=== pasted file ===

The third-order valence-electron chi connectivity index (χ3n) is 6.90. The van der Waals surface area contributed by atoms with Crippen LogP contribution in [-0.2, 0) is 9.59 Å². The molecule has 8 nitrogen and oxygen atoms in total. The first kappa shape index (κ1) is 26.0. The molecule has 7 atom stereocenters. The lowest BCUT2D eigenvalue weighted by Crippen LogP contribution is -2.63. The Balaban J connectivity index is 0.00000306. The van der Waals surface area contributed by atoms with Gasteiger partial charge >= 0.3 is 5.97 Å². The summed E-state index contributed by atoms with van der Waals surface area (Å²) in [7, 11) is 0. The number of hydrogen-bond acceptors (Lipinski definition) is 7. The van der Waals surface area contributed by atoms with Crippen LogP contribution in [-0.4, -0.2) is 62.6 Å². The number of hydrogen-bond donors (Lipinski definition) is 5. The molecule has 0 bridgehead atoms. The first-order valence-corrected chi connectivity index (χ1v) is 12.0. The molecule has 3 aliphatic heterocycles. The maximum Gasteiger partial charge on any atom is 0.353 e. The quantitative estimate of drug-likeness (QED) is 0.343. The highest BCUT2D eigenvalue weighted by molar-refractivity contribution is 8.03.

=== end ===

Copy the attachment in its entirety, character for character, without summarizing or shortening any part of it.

The third-order valence-electron chi connectivity index (χ3n) is 6.90. The van der Waals surface area contributed by atoms with Crippen LogP contribution in [-0.2, 0) is 9.59 Å². The molecule has 8 nitrogen and oxygen atoms in total. The first kappa shape index (κ1) is 26.0. The molecule has 7 atom stereocenters. The lowest BCUT2D eigenvalue weighted by Crippen LogP contribution is -2.63. The Balaban J connectivity index is 0.00000306. The van der Waals surface area contributed by atoms with Gasteiger partial charge >= 0.3 is 5.97 Å². The summed E-state index contributed by atoms with van der Waals surface area (Å²) in [7, 11) is 0. The number of hydrogen-bond acceptors (Lipinski definition) is 7. The van der Waals surface area contributed by atoms with Crippen LogP contribution in [-0.4, -0.2) is 62.6 Å². The number of hydrogen-bond donors (Lipinski definition) is 5. The molecule has 0 bridgehead atoms. The first-order valence-corrected chi connectivity index (χ1v) is 12.0. The molecule has 3 aliphatic heterocycles. The maximum Gasteiger partial charge on any atom is 0.353 e. The quantitative estimate of drug-likeness (QED) is 0.343. The highest BCUT2D eigenvalue weighted by molar-refractivity contribution is 8.03.